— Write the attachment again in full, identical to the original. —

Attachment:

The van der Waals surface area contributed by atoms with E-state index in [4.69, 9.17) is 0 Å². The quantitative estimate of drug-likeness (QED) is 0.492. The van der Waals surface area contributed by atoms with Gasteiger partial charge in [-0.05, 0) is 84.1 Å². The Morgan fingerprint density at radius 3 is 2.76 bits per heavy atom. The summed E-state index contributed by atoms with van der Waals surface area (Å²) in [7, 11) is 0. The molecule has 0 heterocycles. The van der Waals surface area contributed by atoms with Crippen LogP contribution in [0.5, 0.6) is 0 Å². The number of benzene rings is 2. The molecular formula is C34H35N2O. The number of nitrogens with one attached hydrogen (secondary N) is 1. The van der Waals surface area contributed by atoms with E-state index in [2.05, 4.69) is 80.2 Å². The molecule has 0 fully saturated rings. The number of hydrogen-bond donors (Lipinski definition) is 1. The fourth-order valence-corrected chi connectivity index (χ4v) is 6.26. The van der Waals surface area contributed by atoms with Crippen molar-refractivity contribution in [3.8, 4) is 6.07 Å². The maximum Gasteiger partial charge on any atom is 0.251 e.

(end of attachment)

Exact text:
The van der Waals surface area contributed by atoms with E-state index in [4.69, 9.17) is 0 Å². The quantitative estimate of drug-likeness (QED) is 0.492. The van der Waals surface area contributed by atoms with Gasteiger partial charge in [-0.05, 0) is 84.1 Å². The Morgan fingerprint density at radius 3 is 2.76 bits per heavy atom. The summed E-state index contributed by atoms with van der Waals surface area (Å²) in [7, 11) is 0. The molecule has 0 heterocycles. The van der Waals surface area contributed by atoms with Crippen LogP contribution in [0.5, 0.6) is 0 Å². The number of benzene rings is 2. The molecular formula is C34H35N2O. The number of nitrogens with one attached hydrogen (secondary N) is 1. The van der Waals surface area contributed by atoms with E-state index in [2.05, 4.69) is 80.2 Å². The molecule has 0 fully saturated rings. The number of hydrogen-bond donors (Lipinski definition) is 1. The fourth-order valence-corrected chi connectivity index (χ4v) is 6.26. The van der Waals surface area contributed by atoms with Crippen molar-refractivity contribution in [3.8, 4) is 6.07 Å². The maximum Gasteiger partial charge on any atom is 0.251 e.